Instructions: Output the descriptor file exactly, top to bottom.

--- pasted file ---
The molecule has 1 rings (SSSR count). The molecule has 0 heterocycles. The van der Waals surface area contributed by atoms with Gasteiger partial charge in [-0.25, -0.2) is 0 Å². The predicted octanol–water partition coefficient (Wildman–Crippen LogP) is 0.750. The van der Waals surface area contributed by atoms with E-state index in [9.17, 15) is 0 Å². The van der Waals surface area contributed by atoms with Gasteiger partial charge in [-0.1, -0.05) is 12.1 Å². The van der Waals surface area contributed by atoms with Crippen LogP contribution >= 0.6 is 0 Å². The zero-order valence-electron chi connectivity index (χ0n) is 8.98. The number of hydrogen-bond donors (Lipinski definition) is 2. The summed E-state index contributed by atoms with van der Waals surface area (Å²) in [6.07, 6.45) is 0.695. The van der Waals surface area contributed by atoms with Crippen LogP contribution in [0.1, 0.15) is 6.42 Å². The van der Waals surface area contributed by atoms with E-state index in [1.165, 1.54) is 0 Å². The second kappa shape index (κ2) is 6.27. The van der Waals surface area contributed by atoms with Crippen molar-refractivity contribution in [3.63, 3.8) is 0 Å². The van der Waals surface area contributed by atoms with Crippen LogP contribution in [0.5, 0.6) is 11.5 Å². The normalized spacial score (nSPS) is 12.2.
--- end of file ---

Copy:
The molecule has 1 rings (SSSR count). The molecule has 0 heterocycles. The van der Waals surface area contributed by atoms with Gasteiger partial charge in [-0.25, -0.2) is 0 Å². The predicted octanol–water partition coefficient (Wildman–Crippen LogP) is 0.750. The van der Waals surface area contributed by atoms with E-state index in [9.17, 15) is 0 Å². The van der Waals surface area contributed by atoms with Gasteiger partial charge in [-0.1, -0.05) is 12.1 Å². The van der Waals surface area contributed by atoms with Crippen LogP contribution >= 0.6 is 0 Å². The zero-order valence-electron chi connectivity index (χ0n) is 8.98. The number of hydrogen-bond donors (Lipinski definition) is 2. The summed E-state index contributed by atoms with van der Waals surface area (Å²) in [6.07, 6.45) is 0.695. The van der Waals surface area contributed by atoms with Crippen LogP contribution in [0.1, 0.15) is 6.42 Å². The van der Waals surface area contributed by atoms with E-state index in [1.165, 1.54) is 0 Å². The second kappa shape index (κ2) is 6.27. The van der Waals surface area contributed by atoms with Crippen molar-refractivity contribution in [3.63, 3.8) is 0 Å². The van der Waals surface area contributed by atoms with Crippen LogP contribution in [0.5, 0.6) is 11.5 Å². The normalized spacial score (nSPS) is 12.2.